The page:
Wednesday, August 17, 2016

Another Election, Same Problem - State Gives Lindbeck 56% When He Really Got 68%

The Alaska Democrats agreed once to the ADL ballot (Alaskan Independence, Alaska Democratic and Alaska Libertarian (A-D-L)), which means that candidates from various parties all appear on the same ballot in the Alaska primary elections.

One rational is that it's more democratic, unlike the Republican ballot where only Republicans can vote.  But a primary originally was supposed to be where the parties chose the candidates that they preferred to run in the election.  You could almost say it was like letting your opponent pick what players you were going to have on your team against them.

The issue I have in particular showed up again in Tuesday's election.  In a primary, not only are candidates trying to win, but to win decisively enough to convince funders that they convince funders that they have a good chance of winning.

Here are the results for the ADL ballot for the Democratic primary Tuesday from GEMS (it's the third race down):
Hibler, William D. DEM        2578      9.40%
Hinz, Lynette         DEM        4445    16.21%
Lindbeck, Steve     DEM     15493     56.50%
McDermott, Jim C. LIB        3533     12.88%
Watts, Jon B.           LIB        1371       5.00%
The casual observer would go, "Oh, Lindbeck did pretty good.  He got 56.5% of the vote."  But compared to Don Young's (his November opponent)  89% in the Republican primary, that looks pretty weak.

The problem, as I see it, is that the ADL combines candidates who ARE NOT running against each other, and the state election office treats their percentages as though they were.  But the DEM's are running against the DEM's and the LIB's are running against the LIB's.

So against the other Democrats, Lindbeck actually got 68% of the vote, a pretty decent tally, a landslide in many people's minds.

I wrote about this issue at length after the 2008 primary.   Here's the summary of that post:

  1. The Alaska Primary elections had ballots that combined candidates for the Democratic Party, Alaska Independent Party, and the Libertarian Party of Alaska. The Republicans had separate ballots.
  1. By combining two or more parties onto one ballot, the primary is no longer a contest between the two party candidates for the nomination of their party. The percentages of vote for candidates that are not running against each other makes no sense at all.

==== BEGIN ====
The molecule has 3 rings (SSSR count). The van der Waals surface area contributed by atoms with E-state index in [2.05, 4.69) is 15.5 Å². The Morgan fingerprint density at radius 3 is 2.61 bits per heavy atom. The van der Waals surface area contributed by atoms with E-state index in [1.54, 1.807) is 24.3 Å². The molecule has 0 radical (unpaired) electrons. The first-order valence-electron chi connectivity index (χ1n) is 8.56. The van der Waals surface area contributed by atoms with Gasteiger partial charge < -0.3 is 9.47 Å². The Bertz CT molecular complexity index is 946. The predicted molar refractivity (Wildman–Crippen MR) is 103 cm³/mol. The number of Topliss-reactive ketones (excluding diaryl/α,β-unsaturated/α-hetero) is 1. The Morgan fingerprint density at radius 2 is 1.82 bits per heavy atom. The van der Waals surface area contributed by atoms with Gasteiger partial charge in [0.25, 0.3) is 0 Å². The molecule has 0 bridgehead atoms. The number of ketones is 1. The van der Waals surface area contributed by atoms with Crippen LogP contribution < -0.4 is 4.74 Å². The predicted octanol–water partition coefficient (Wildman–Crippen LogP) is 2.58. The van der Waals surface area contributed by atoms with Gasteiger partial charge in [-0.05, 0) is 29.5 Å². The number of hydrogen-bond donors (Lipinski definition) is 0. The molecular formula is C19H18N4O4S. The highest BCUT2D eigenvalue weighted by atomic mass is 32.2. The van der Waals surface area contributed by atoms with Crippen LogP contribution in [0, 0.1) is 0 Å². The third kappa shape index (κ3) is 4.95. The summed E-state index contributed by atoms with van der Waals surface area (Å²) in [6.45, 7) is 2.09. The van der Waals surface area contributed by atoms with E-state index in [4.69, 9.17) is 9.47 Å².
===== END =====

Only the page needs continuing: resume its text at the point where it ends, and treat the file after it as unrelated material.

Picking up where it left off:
1. The state law says "The director shall prepare and provide a primary election ballot for each political party." To me, that sounds like a separate ballot for each party.  [A document put out by the state says a blanket primary is legal.]
  1. The Division of Elections Media Guide says that "In Alaska, the political parties determine which candidates will have access to their ballot and which voters are eligible to vote their ballot."
  1. Both the Libertarian Party and Alaska Independent Party by-laws call for what is known as a 'blanket" ballot which lists all candidates for all offices. That makes sense since they don't have more than one candidate for any office. Between the two parties, I could only find a total of three candidates in only the US House and Senate races. They have provisions for other options if the other parties do not allow blanket ballots.
  1. I couldn't find the Democratic by-laws, but their Plan of Organization says, " The Alaska Democratic Party’s primary election is open to all registered voters." That doesn't say open to all other parties. 
It all seems to hinge on whether the Democratic Party by-laws call for an open primary or a blanket primary.

You can go there to see to see the details. (And since I'm on vacation in Paris right now, I haven't reread the original post carefully, so there may be some aspects I would change.  You can point them out.

At this point, though, I think the Democrats disadvantage themselves by letting the percentage reflect more than the candidates they are running against.

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